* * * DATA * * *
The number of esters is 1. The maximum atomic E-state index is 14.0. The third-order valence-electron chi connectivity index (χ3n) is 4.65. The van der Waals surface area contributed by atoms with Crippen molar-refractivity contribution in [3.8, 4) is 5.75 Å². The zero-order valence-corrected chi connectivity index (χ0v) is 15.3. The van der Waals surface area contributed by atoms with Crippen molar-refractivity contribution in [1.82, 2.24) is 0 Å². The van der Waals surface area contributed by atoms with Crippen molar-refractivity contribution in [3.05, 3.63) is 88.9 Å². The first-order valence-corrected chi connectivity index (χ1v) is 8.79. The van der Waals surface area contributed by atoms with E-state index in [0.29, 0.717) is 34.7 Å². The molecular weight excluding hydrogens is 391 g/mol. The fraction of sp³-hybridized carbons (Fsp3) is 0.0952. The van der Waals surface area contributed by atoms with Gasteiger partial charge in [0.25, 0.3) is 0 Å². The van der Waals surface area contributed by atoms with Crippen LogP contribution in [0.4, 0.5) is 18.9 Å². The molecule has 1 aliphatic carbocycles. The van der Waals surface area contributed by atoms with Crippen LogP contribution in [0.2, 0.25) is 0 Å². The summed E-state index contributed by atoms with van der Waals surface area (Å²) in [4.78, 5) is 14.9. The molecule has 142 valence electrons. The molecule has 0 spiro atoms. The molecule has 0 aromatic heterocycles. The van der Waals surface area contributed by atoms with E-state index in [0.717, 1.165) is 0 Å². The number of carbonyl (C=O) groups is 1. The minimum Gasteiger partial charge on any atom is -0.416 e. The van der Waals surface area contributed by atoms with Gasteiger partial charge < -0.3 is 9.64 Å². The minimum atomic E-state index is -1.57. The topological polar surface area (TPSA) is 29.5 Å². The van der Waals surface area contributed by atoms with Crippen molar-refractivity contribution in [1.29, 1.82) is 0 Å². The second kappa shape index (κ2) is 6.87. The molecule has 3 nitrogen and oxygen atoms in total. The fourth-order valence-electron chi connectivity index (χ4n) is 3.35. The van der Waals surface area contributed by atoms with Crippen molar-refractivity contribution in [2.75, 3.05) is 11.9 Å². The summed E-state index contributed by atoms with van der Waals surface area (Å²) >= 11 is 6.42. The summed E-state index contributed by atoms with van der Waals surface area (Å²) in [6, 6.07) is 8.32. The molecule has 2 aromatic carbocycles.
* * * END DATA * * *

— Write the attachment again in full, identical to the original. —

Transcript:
The number of esters is 1. The maximum atomic E-state index is 14.0. The third-order valence-electron chi connectivity index (χ3n) is 4.65. The van der Waals surface area contributed by atoms with Crippen molar-refractivity contribution in [3.8, 4) is 5.75 Å². The zero-order valence-corrected chi connectivity index (χ0v) is 15.3. The van der Waals surface area contributed by atoms with Crippen molar-refractivity contribution in [1.82, 2.24) is 0 Å². The van der Waals surface area contributed by atoms with Crippen molar-refractivity contribution in [3.05, 3.63) is 88.9 Å². The first-order valence-corrected chi connectivity index (χ1v) is 8.79. The van der Waals surface area contributed by atoms with E-state index in [0.29, 0.717) is 34.7 Å². The molecular weight excluding hydrogens is 391 g/mol. The fraction of sp³-hybridized carbons (Fsp3) is 0.0952. The van der Waals surface area contributed by atoms with Gasteiger partial charge in [0.25, 0.3) is 0 Å². The van der Waals surface area contributed by atoms with Crippen LogP contribution in [0.4, 0.5) is 18.9 Å². The molecule has 1 aliphatic carbocycles. The van der Waals surface area contributed by atoms with Crippen LogP contribution in [0.2, 0.25) is 0 Å². The summed E-state index contributed by atoms with van der Waals surface area (Å²) in [4.78, 5) is 14.9. The molecule has 142 valence electrons. The molecule has 0 spiro atoms. The molecule has 0 aromatic heterocycles. The van der Waals surface area contributed by atoms with E-state index in [0.717, 1.165) is 0 Å². The number of carbonyl (C=O) groups is 1. The minimum Gasteiger partial charge on any atom is -0.416 e. The van der Waals surface area contributed by atoms with Gasteiger partial charge < -0.3 is 9.64 Å². The minimum atomic E-state index is -1.57. The topological polar surface area (TPSA) is 29.5 Å². The van der Waals surface area contributed by atoms with Crippen molar-refractivity contribution in [1.29, 1.82) is 0 Å². The second kappa shape index (κ2) is 6.87. The molecule has 3 nitrogen and oxygen atoms in total. The fourth-order valence-electron chi connectivity index (χ4n) is 3.35. The van der Waals surface area contributed by atoms with Crippen molar-refractivity contribution in [2.75, 3.05) is 11.9 Å². The summed E-state index contributed by atoms with van der Waals surface area (Å²) >= 11 is 6.42. The summed E-state index contributed by atoms with van der Waals surface area (Å²) in [6, 6.07) is 8.32. The molecule has 2 aromatic carbocycles.